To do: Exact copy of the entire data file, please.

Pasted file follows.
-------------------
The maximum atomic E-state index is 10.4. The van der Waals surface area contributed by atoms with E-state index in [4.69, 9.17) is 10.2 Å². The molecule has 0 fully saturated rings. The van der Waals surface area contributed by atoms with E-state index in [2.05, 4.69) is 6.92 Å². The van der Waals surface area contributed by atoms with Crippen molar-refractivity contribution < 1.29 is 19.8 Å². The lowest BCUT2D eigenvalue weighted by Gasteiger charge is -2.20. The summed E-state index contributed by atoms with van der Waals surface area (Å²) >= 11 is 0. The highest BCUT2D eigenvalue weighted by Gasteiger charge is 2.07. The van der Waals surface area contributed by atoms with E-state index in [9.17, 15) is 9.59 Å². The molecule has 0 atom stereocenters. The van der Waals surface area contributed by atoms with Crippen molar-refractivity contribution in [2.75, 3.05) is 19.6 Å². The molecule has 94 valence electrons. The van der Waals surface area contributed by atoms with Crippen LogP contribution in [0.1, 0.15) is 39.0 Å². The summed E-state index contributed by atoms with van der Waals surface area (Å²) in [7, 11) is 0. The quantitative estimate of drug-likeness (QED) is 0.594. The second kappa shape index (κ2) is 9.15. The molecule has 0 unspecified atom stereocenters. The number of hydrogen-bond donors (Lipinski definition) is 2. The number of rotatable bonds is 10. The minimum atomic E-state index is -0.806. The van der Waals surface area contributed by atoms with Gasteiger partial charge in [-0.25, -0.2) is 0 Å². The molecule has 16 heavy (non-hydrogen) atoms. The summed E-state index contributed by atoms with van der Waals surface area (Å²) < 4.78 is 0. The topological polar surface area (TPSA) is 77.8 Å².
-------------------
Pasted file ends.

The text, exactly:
The maximum atomic E-state index is 10.4. The van der Waals surface area contributed by atoms with E-state index in [4.69, 9.17) is 10.2 Å². The molecule has 0 fully saturated rings. The van der Waals surface area contributed by atoms with E-state index in [2.05, 4.69) is 6.92 Å². The van der Waals surface area contributed by atoms with Crippen molar-refractivity contribution < 1.29 is 19.8 Å². The lowest BCUT2D eigenvalue weighted by Gasteiger charge is -2.20. The summed E-state index contributed by atoms with van der Waals surface area (Å²) >= 11 is 0. The highest BCUT2D eigenvalue weighted by Gasteiger charge is 2.07. The van der Waals surface area contributed by atoms with E-state index in [9.17, 15) is 9.59 Å². The molecule has 0 atom stereocenters. The van der Waals surface area contributed by atoms with Crippen molar-refractivity contribution in [2.75, 3.05) is 19.6 Å². The molecule has 94 valence electrons. The van der Waals surface area contributed by atoms with Crippen LogP contribution in [0.1, 0.15) is 39.0 Å². The summed E-state index contributed by atoms with van der Waals surface area (Å²) in [7, 11) is 0. The quantitative estimate of drug-likeness (QED) is 0.594. The second kappa shape index (κ2) is 9.15. The molecule has 0 unspecified atom stereocenters. The number of hydrogen-bond donors (Lipinski definition) is 2. The number of rotatable bonds is 10. The minimum atomic E-state index is -0.806. The van der Waals surface area contributed by atoms with Gasteiger partial charge in [-0.25, -0.2) is 0 Å². The molecule has 16 heavy (non-hydrogen) atoms. The summed E-state index contributed by atoms with van der Waals surface area (Å²) < 4.78 is 0. The topological polar surface area (TPSA) is 77.8 Å².